Efforts to limit contributions and spending have been based on faulty assumptions. Although it is often said that we spend too much on political campaigns, total spending for candidates for all offices is less than $10 per eligible voter every two years. Money is of much greater value to challengers than to incumbents, so higher spending opens up the political system to new people and ideas. Contrary to the assumption that large contributions are undemocratic is the reality that most challenges to the status quo and most working‐class political movements have been financed by wealthy donors.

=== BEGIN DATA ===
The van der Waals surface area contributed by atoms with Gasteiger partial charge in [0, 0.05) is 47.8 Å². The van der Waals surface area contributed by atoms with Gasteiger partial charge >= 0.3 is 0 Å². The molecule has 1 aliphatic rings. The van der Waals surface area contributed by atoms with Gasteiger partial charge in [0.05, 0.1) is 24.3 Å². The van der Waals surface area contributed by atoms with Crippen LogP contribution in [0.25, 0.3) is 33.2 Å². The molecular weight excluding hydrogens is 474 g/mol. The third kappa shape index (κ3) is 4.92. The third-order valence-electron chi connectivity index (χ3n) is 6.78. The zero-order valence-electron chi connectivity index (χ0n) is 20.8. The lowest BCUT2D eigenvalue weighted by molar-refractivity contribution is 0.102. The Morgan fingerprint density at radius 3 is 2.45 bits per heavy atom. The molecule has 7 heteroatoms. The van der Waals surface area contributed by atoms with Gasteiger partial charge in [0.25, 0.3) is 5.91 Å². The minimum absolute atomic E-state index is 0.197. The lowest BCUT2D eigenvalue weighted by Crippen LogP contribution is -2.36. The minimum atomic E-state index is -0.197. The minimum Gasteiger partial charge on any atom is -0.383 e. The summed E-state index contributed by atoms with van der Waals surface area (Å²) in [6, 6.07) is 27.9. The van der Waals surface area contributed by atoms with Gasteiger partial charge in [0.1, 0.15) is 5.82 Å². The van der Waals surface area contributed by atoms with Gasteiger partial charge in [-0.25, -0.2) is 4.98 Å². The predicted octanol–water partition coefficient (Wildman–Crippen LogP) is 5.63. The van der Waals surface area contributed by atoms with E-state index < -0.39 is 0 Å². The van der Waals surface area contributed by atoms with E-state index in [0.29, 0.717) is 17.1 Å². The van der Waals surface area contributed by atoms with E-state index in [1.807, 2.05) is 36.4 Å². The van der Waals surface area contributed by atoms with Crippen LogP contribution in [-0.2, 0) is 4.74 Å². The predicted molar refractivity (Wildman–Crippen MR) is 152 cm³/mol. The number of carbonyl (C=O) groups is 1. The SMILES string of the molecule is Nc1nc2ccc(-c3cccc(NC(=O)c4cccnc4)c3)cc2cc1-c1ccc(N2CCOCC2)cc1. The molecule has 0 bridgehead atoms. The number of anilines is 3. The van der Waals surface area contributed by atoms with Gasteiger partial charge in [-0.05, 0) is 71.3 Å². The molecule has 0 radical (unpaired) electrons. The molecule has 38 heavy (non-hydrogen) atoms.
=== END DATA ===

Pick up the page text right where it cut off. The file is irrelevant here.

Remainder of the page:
Our current campaign finance regulations favor incumbents, stifle grassroots activity, distort and constrict political debate, and infringe on traditional First Amendment freedoms. There is little reason to believe that still more regulation and public funding will yield positive results.
The framers of the Bill of Rights provided for the First Amendment to keep the government from attempting to limit political debate and criticism. We should recognize the wisdom of that decision and return to the system of campaign “regulation” that the Founders intended: “Congress shall make no law … abridging the freedom of speech.”